My Mom’s Lemon Herb Chicken
Something I look forward to everyday: My health cocktail.
Each of us has a few key things that we do each day that help us to feel strong, and maintain balance during what can often feel like an imbalanced routine. For me, one of these things is having a simple way to ignite my system. I make a very easy-to-prepare health cocktail, one that combines ingredients to help detoxify tissues and invigorate blood flow. To me, it’s a break, it’s a treat, and it energizes me and simply makes me happy. It’s part of my daily ritual, a moment I take for myself to fill my cup, and it keeps me feeling strong for my day.
It’s also incredibly simple:
1 tablespoon honey (for best results, add honey first with a little hot water and stir)
Handful of ice
2 tablespoons apple cider
1/2 a lemon squeezed (I like Meyers lemons)
2 heathy dashes of cayenne pepper (omit if you have acid reflux/heartburn)
All of this can be varied to taste.
For more information about the benefits of apple cider vinegar, click here.
The Holidays are here again!!!
We thought we would give you a couple of our favorite recipes to try if you’re looking for something new to whip up.
I have been making the same pumpkin pie recipe for the past 15 years for Thanksgiving. It is a definite crowd pleaser, it even calls for a whole pie pumpkin that you cut up and bake in the oven, AND it’s easy! If I can make it, you can make it. Give it a try, you will be happy you did.
- 2 Pie Crusts – home-made, gluten free, frozen, or whatever you please
- 1 cup of sugar
- 1/2 teaspoon salt
- 1 1/2 teaspoon cinnamon
- 1/2 teaspoon powdered ginger
- 1/2 teaspoon ground cloves
- 1 pie pumpkin to equal 1 1/2 cups cooked pumpkin, mashed or pureed
- 2 cups scalded whole milk
- 2 eggs, lightly beaten
- Preheat Oven to 425°F.
- Combine all ingredients, except pie crust, in a large bowl and beat until smooth
- Pour wet ingredients into 2 pie crusts. Bake at 300°F for about 45 minutes to 1 hour or until the filling is firm.
My mom has mastered a granola that is delicious, full of healthy ingredients and so much lower in sugar than most anything you can find in the store. It feels so good to make your own granola and you can play around with it and add your favorite nuts or seeds. It is the perfect thing to have around if you are entertaining the family or it makes a great hostess gift if you are being entertained! Let us know if you come up with your favorite version.
- 8 cups of oats (gluten free is you prefer)
- 2 cups of sliced almonds
- 1 cup of raw sunflower seeds
- 1 cup of pumpkin seeds
- 1 1/2 cups of coconut flakes
- 3 Tablespoons of brown sugar
- 1/4 cup honey
- 1/4 cup molasses
- 1/4 cup olive oil
- 1/2 teaspoon salt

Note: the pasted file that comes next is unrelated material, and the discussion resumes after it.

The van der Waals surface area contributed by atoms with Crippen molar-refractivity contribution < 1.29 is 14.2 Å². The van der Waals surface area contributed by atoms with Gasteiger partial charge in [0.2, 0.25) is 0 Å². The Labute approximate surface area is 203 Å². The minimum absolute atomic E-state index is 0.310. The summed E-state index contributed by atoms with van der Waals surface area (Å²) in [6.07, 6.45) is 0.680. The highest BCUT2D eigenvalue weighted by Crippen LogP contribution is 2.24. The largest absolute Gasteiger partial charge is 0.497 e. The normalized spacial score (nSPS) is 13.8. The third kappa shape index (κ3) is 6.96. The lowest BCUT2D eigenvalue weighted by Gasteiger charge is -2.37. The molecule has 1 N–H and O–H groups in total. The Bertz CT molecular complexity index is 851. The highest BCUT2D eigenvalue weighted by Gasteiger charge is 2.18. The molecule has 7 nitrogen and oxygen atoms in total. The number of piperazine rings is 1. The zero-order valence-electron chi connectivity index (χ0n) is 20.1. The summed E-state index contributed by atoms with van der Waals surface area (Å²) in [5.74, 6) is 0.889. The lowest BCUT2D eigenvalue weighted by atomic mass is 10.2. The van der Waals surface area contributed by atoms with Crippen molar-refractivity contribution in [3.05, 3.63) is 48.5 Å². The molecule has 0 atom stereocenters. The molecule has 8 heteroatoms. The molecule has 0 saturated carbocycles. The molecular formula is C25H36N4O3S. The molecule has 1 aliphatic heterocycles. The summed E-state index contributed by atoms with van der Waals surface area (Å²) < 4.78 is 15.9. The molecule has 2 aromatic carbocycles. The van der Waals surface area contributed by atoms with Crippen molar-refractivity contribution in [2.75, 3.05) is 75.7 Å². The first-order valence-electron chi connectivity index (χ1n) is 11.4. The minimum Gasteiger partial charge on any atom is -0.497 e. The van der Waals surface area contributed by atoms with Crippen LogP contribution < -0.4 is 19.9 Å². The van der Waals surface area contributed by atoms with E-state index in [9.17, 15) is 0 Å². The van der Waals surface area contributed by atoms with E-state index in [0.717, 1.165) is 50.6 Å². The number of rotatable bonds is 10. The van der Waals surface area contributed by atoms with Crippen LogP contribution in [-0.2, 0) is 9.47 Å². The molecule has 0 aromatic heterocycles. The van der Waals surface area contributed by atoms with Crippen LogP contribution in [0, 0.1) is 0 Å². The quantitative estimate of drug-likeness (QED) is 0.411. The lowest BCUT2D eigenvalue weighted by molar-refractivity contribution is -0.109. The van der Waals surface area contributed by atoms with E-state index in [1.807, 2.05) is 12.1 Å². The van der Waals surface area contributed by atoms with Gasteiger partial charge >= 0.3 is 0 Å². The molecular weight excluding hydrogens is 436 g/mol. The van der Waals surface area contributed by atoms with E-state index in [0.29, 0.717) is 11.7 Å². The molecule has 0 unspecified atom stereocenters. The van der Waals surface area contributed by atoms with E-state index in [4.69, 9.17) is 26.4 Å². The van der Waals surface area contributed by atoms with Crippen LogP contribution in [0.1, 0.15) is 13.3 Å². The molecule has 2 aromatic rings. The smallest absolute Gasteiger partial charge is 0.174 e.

- 2 tablespoons of water
- 1 to 2 teaspoons of vanilla
- Preheat oven to 300°F.
- Take the first 6 ingredients and mix together into a bowl. Set to the side for later use.
- Take the last 6 ingredients and mix together in a bowl and microwave for 30 seconds
- Pour on top of oats mixture. Stir together and then pour onto a cookie sheet. Spread onto pan evenly.
- Bake for 15 to 20 minutes. Check to see if browned, if not stir and let cook for additional time.
Jake’s Caesar Dressing
Who doesn’t love a great Caesar dressing? But oil based, not creamy!! Fresh greens are such a great addition to any meal and so simple. My husband always has a batch of his Caesar dressing in the refrigerator ready and waiting. We can always quickly bring a salad to anyone’s house or include it in a meal at home. I never get sick of it. Let me know what you think!
- 1 teaspoon anchovy paste (or more to taste)
- 1 small garlic clove
- 2 large egg yolks
- 2 tablespoons fresh lemon juice
- ¾ teaspoon Dijon mustard
- ½ cup olive oil
- 3 tablespoons finely grated Parmesan (optional)
- Freshly ground black pepper
- Blend thoroughly and salt to taste
- Keep it in the fridge, it tastes better with age.
I hope you enjoy! Sarah
Your Sedentary Lifestyle Is Turning You Into a Nervous Wreck
By: Sarah Goodyear
The link between a sedentary lifestyle and anxiety was reinforced recently by new research comparing sedentary mice and mice that exercise. The study, published in the Journal of Neuroscience and covered in the New York Times, where I first learned about it, suggests that habitual inactivity can cause increased anxiety in animals that don’t move around much.
Researchers at Princeton University compared the behavior and brains of mice that were allowed to exercise on wheels in their cages to those who instead “sat quietly.” The mice that were active showed more inclination to explore new environments when given the chance, an indication of less anxiety. When dunked in cold water, as stressful for mice as it is for humans, the running mice reacted more calmly than the sedentary ones.
This effect has been observed before, but the new study delves deeper into the mechanisms behind it. Analysis of the rodents’ brains revealed that the running sparked the creation of excitable neurons that prompt activity, and resulted in a huge new supply of neurons that produce GABA, which has a soothing effect on the nervous system.
The normal human solution, which is to walk around the world as we work, gather food, and play, is increasingly inaccessible to us.